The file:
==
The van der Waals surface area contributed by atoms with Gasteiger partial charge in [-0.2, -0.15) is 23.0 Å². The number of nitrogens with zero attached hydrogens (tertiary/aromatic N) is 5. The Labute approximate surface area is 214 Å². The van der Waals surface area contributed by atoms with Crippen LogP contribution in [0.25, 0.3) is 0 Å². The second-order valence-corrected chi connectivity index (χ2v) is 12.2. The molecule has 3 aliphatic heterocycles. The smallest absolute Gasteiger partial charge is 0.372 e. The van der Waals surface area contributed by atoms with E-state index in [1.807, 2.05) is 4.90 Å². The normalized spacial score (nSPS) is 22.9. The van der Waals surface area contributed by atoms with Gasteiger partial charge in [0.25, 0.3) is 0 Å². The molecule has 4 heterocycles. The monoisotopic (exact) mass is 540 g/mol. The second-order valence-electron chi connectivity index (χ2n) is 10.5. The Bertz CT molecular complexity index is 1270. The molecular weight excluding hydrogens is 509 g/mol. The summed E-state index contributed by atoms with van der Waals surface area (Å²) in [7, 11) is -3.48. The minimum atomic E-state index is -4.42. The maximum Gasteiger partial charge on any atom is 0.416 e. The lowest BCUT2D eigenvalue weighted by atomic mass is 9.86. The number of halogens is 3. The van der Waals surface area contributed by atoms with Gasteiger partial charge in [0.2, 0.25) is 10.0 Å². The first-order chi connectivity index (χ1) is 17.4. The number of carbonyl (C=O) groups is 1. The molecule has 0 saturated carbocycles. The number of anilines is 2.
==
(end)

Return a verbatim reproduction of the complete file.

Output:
The van der Waals surface area contributed by atoms with Gasteiger partial charge in [-0.2, -0.15) is 23.0 Å². The number of nitrogens with zero attached hydrogens (tertiary/aromatic N) is 5. The Labute approximate surface area is 214 Å². The van der Waals surface area contributed by atoms with Crippen LogP contribution in [0.25, 0.3) is 0 Å². The second-order valence-corrected chi connectivity index (χ2v) is 12.2. The molecule has 3 aliphatic heterocycles. The smallest absolute Gasteiger partial charge is 0.372 e. The van der Waals surface area contributed by atoms with E-state index in [1.807, 2.05) is 4.90 Å². The normalized spacial score (nSPS) is 22.9. The van der Waals surface area contributed by atoms with Gasteiger partial charge in [0.25, 0.3) is 0 Å². The molecule has 4 heterocycles. The monoisotopic (exact) mass is 540 g/mol. The second-order valence-electron chi connectivity index (χ2n) is 10.5. The Bertz CT molecular complexity index is 1270. The molecular weight excluding hydrogens is 509 g/mol. The summed E-state index contributed by atoms with van der Waals surface area (Å²) in [7, 11) is -3.48. The minimum atomic E-state index is -4.42. The maximum Gasteiger partial charge on any atom is 0.416 e. The lowest BCUT2D eigenvalue weighted by atomic mass is 9.86. The number of halogens is 3. The van der Waals surface area contributed by atoms with Gasteiger partial charge in [0.2, 0.25) is 10.0 Å². The first-order chi connectivity index (χ1) is 17.4. The number of carbonyl (C=O) groups is 1. The molecule has 0 saturated carbocycles. The number of anilines is 2.